A Passive Rant

Last night at the Albert Hall, a concert by the Israel Philharmonic was disrupted by a pro-Palestinian demonstration. (A report on that here.) The rights and wrongs of that are worth discussing, although I’m not going to right now. My beef is the BBC’s reporting, or lack thereof.

All the proms are broadcast live – that’s part of the joy. Last night, listening on Radio 3 as usual, I suddenly heard shouting, then some yelling ‘Shame’, others ‘Out’. What was going on? Well, your guess was as good as mine last night, for Radio 3 after a mumbled sentence about ‘disruption’ cut away to a recording. Then they returned us for the ‘interval’ of a concert that never was, only for more shouting at the beginning of the second half to bring more mumbles of ‘disruption’ and another recording.

This morning, R3’s newscaster said that the broadcast ‘was forced’ off the air. This is where my hackles rise. ‘Was forced’, by whom, oh great BBC? Who forced you? Did demonstrators storm the recording booth and physically make you pull the broadcast? I don’t think so. The broadcasters made a poor decision last night, forgetting that the BBC is (we had thought) a news organization, and zipping into ‘control’ mode by not reporting on what was happening in front of their noses.

One could say that poor decision was spur of the moment, made on the hoof; it was wrong, but someone had to decide fast. But that was more than twelve hours ago. This morning, ‘was forced’ is a weasel way of saying, ‘Nothing to do with us, guv. The decision was imposed on us.’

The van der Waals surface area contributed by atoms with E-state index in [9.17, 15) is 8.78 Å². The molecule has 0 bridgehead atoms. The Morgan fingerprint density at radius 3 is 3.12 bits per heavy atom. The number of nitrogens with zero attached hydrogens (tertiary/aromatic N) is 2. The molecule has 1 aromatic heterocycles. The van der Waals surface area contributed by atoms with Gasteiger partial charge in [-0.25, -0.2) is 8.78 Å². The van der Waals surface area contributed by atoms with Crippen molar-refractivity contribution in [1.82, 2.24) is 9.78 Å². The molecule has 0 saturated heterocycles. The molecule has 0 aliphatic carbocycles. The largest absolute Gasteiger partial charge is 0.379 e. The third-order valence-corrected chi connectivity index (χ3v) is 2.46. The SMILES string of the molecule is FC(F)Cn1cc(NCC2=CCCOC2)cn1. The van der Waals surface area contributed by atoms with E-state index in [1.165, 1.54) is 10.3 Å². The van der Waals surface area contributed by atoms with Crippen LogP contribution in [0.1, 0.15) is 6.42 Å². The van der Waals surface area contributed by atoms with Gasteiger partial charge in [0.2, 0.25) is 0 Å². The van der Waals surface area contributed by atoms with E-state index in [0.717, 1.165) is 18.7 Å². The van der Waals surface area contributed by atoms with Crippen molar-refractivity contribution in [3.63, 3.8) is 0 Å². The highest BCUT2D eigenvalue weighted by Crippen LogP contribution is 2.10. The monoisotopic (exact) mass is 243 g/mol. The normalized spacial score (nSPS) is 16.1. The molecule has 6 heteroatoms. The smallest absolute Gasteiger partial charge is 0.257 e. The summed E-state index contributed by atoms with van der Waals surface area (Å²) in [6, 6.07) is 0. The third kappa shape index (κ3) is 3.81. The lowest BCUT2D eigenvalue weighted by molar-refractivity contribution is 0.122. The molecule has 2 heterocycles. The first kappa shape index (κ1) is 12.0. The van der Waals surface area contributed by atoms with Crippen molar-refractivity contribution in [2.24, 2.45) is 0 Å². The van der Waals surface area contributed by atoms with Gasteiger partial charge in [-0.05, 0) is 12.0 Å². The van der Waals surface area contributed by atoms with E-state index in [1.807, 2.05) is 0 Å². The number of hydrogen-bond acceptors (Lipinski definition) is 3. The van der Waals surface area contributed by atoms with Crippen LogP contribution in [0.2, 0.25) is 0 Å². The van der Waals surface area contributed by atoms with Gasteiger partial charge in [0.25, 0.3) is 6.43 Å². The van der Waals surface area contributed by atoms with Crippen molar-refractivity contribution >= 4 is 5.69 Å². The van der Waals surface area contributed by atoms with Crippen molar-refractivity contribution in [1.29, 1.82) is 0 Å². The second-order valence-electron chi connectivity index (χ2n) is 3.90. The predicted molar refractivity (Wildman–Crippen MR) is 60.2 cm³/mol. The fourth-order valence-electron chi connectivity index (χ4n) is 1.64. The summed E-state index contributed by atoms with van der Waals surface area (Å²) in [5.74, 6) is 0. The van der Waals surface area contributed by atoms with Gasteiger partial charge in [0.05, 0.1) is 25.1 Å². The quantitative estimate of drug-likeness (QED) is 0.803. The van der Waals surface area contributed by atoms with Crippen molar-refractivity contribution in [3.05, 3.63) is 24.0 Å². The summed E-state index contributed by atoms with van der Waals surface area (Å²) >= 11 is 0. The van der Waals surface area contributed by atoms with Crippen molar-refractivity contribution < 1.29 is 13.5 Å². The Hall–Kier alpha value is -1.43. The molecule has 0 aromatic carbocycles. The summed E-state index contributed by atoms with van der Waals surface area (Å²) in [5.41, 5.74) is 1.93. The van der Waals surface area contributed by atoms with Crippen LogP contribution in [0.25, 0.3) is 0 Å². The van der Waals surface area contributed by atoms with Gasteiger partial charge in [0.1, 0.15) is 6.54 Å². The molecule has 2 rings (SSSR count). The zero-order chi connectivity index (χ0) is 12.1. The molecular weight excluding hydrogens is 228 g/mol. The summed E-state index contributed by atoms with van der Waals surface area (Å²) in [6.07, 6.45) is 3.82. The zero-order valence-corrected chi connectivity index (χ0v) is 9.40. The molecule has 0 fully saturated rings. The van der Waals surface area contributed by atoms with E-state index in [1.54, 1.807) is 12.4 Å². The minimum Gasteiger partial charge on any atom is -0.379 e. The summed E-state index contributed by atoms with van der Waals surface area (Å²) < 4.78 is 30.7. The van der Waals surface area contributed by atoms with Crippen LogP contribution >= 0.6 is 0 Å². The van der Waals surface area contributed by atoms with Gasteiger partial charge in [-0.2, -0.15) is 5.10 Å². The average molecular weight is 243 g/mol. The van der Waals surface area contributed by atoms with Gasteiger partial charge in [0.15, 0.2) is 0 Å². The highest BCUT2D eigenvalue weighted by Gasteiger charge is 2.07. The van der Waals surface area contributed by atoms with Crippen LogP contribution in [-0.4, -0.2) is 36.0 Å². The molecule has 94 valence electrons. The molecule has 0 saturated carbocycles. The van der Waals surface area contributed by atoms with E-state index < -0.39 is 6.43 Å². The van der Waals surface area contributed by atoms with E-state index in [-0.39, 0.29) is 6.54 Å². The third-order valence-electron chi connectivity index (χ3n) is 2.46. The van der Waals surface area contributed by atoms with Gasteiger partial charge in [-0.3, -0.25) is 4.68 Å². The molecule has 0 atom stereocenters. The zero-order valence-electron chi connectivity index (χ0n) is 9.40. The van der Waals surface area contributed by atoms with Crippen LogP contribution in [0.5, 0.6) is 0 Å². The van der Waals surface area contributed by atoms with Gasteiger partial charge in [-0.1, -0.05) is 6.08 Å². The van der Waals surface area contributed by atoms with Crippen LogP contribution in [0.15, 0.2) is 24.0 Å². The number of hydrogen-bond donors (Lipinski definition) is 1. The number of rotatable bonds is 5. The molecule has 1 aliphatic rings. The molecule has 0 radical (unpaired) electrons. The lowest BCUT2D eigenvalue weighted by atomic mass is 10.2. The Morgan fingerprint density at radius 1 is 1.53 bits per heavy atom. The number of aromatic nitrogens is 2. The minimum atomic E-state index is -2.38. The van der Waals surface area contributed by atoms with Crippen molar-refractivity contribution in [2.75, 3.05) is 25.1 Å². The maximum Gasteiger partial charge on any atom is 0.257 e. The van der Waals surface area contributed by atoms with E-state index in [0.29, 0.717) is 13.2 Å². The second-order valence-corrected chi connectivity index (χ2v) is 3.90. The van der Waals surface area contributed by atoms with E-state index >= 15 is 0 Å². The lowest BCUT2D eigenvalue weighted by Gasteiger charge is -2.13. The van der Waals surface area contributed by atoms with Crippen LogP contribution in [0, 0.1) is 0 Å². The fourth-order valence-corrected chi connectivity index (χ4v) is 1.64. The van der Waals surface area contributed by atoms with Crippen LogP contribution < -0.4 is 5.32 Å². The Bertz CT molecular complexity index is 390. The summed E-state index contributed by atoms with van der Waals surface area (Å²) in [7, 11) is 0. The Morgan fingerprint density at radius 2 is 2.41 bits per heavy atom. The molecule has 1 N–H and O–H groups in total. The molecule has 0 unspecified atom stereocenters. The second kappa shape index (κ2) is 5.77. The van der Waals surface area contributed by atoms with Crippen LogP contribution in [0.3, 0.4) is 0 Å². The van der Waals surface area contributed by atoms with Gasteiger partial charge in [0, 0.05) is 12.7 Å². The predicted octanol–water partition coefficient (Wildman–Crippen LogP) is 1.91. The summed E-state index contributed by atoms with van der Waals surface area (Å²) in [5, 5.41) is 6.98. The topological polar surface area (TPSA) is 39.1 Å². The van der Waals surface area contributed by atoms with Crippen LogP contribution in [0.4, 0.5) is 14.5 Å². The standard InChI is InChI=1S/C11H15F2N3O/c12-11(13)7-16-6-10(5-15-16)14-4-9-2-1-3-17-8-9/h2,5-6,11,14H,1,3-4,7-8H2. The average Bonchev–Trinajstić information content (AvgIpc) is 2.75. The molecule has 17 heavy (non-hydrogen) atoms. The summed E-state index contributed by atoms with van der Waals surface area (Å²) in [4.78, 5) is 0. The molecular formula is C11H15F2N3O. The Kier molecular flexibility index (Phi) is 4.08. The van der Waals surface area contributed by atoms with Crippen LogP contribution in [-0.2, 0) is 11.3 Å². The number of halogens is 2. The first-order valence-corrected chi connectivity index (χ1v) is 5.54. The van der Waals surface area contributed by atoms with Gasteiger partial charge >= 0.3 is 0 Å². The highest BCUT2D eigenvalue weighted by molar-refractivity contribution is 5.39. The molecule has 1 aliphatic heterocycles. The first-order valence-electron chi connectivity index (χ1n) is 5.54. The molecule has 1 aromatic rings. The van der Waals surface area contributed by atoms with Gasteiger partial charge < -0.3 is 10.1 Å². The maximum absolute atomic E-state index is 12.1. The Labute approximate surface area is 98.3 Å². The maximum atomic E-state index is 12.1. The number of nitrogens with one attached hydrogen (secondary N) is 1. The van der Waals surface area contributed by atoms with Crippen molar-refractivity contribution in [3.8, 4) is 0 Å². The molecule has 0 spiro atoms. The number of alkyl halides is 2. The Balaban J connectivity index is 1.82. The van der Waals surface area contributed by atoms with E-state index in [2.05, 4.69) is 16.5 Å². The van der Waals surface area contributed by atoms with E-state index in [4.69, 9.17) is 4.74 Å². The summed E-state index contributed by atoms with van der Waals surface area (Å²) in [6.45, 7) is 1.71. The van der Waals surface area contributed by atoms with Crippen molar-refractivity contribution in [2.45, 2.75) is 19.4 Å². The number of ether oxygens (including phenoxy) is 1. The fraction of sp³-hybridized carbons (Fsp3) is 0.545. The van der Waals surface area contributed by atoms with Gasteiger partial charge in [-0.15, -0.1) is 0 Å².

When I was at school, I was always told to watch out for the passive voice: someone is hiding something. (‘The Battle of Hastings was fought in 1066’ probably means the writer of the sentence has no idea who fought the Battle of Hastings.) The broadcast ‘was forced’ off the air is hiding the fact that the BBC did not do its job.

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  1. chris hughes

    September 2, 2011 - 12:11 pm

    This would make a perfect example of the ‘history written by the victors’ theory, wouldn’t it? Full of bias, and judgmental, a classic of how you can use language to skew an account of an event. Should be included in syllabuses, I think!

  2. elle flanders

    September 2, 2011 - 1:26 pm

    and so is the story with ‘the media’ today. much media is prepared long in advance and most reporters wouldn’t know what to do on the spur of the moment if they don’t get the nod from their producers….’can we say this’? If you want to know what happened, check out YOUTUBE and TWITTER. that’s where the news is. BBC—boring, boring and crap.